With these basics in place, factors that will have the most profound influence on the development of e-content in Russia will be the potential for cooperation between the public and private sectors and the availability of funding for e-content development. Should efforts to establish effective cooperation between stakeholders of e-content development fail to come to fruition and e-content remain for separate / parallel development by the public and private sectors, the benefits of content availability and technological advances / business skills will not combine, leaving the industry to muddle along at relatively slow organic growth rates.
However, should such efforts succeed and the private sector be able to serve as the engine for e-content development and growth, Russia is capable of becoming one of the leading e-content producers and transformers in the world within the next 2-5 years, leapfrogging a number of development stages for the industry.
Which is the most preferred medium for e-content production in Russia?
Since technology / media is a means for delivering e-content, the medium most preferred for e-content development depends on the kind of content it is meant to carry and the audience it is meant to reach. For instance, educational e-content is better suited for more interactive media (such as the internet / interactive CDs/DVDs, interactive television). E-content targeted at less educated audiences may be better carried via television, while that which is meant to reach remote areas may be better served by radio.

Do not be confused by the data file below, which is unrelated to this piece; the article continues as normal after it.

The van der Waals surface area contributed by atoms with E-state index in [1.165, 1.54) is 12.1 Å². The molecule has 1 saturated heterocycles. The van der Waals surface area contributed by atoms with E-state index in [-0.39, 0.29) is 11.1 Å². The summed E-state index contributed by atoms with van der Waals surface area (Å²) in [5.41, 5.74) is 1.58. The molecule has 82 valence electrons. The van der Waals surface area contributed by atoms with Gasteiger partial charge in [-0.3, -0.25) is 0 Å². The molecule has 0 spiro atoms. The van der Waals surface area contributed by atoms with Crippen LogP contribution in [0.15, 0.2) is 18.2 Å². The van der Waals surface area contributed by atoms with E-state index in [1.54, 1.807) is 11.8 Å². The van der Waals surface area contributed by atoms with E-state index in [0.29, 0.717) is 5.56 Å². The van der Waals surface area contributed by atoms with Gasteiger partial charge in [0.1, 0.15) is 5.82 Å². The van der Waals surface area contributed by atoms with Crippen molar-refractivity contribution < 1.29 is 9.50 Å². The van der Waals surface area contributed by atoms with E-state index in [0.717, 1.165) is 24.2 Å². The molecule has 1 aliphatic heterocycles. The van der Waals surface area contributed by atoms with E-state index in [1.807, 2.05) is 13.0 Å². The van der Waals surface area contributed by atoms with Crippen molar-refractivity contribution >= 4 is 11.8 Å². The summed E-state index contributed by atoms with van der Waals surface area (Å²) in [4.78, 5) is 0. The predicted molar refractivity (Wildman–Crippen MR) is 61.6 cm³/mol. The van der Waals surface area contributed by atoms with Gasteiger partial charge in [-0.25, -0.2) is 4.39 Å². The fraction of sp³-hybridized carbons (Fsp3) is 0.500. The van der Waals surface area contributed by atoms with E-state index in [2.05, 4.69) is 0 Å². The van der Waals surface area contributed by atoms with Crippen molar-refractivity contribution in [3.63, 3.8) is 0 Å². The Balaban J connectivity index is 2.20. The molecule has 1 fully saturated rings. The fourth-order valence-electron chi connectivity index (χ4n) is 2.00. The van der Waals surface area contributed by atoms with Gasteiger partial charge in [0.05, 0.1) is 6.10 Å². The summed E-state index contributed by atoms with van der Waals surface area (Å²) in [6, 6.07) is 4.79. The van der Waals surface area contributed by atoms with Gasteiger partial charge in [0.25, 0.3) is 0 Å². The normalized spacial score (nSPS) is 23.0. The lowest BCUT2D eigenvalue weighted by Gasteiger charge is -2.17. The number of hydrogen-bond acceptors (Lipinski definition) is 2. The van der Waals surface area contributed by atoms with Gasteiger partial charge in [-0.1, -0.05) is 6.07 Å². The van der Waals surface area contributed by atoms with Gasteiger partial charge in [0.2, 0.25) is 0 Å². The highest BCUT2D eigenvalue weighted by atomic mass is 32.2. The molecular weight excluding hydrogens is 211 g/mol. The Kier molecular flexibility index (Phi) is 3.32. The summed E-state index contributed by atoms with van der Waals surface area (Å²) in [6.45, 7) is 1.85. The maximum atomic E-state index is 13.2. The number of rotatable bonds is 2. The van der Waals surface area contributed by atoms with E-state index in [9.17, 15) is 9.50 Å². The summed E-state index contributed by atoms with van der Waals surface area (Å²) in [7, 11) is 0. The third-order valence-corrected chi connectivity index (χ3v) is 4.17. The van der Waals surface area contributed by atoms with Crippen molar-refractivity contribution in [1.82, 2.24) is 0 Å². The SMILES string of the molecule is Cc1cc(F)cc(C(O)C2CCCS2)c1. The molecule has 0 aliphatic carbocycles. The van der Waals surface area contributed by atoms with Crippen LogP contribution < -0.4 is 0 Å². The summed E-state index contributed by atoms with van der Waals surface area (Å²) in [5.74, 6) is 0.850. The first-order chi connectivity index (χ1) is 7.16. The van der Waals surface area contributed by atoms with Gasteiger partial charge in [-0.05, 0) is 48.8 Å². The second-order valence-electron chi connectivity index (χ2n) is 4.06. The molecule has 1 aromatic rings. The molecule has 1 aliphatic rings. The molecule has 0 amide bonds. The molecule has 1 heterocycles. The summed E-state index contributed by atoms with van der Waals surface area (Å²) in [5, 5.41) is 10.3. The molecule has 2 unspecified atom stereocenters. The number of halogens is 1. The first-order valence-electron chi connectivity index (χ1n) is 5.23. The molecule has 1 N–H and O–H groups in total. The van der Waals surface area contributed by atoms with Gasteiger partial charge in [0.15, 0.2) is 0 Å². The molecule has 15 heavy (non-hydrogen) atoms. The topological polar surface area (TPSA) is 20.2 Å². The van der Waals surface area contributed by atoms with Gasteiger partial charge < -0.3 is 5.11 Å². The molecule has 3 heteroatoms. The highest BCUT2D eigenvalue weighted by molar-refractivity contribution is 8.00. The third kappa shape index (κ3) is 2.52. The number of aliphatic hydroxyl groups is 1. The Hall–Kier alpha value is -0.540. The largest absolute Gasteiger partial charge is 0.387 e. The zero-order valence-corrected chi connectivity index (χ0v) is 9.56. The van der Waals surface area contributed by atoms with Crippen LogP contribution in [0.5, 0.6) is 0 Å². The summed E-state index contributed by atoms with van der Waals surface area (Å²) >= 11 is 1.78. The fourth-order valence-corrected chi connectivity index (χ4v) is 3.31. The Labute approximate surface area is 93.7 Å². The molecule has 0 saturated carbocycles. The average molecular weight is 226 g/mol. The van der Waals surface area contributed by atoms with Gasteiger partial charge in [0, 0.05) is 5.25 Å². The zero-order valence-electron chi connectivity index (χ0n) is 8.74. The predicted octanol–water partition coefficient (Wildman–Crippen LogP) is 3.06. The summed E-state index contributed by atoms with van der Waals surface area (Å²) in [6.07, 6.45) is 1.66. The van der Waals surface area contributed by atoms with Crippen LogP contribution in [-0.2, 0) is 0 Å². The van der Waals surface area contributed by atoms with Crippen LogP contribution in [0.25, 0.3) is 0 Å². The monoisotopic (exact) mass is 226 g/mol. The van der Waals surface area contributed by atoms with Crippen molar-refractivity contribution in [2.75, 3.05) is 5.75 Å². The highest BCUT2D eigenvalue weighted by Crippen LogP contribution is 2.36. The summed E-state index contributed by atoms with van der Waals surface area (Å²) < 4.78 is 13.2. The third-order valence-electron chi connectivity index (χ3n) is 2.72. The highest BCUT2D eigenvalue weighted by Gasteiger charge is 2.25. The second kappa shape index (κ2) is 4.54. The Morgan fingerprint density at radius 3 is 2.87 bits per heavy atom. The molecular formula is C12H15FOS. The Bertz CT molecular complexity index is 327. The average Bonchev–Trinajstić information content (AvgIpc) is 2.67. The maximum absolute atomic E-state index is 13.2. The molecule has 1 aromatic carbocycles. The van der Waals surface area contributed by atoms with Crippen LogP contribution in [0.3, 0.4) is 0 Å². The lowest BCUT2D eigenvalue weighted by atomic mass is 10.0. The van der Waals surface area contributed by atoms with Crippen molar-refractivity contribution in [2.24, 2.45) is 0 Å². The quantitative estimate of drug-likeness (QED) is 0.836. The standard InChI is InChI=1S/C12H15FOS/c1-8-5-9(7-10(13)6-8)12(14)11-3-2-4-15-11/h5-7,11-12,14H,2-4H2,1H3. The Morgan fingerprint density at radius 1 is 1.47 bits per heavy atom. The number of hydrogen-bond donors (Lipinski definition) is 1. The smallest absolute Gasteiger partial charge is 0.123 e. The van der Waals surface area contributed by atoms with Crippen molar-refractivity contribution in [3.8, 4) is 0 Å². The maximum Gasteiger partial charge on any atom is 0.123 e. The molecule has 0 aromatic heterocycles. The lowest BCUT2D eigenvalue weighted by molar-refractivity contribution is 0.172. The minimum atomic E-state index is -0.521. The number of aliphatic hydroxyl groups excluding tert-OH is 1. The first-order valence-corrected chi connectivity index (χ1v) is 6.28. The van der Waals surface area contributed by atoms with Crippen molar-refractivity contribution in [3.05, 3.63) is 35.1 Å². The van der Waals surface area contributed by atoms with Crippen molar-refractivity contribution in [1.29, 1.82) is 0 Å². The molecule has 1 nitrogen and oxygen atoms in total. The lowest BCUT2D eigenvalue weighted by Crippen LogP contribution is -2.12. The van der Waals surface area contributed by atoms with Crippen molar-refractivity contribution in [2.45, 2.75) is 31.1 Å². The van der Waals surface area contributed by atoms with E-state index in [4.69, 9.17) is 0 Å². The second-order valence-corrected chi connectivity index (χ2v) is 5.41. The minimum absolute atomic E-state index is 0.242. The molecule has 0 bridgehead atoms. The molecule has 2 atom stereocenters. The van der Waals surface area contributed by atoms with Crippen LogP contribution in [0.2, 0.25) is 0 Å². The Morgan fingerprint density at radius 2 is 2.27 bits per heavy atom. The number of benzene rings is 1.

In general, though, the trend is toward media convergence and the best examples of e-content will utilize an appropriate combination of media for a more effective content delivery. In Russia, the most effective interactive media are the internet, mobile, and interactive TV and, as such, a combination of these three would likely produce the best results and be the three preferred media for e-content development.
How do you recognise the best e-content practices in Russia?
Selection of national entries for Russia was made by a panel of experts. Due to a large number of various web design, advertising, and art contests that are held in Russia every year, holding yet another competition would not bring forward the best multimedia projects: many of the best producers are skeptical about entering any contest due to the sometimes biased judging prevalent at some of the contests and to the uncertain benefits of participation or winning. As such, a panel of experts was gathered from Russia’s leading web design, multimedia, and internet companies and content providers, with each panel member being asked to nominate top products in the eight WSA categories.
Aside from the WSA selection criteria, the jury also aimed to choose the most widely-known projects for each nomination, as the impact of e-content increases with its increased popularity or circulation. As a result, the six products nominated emerged as the clear winners.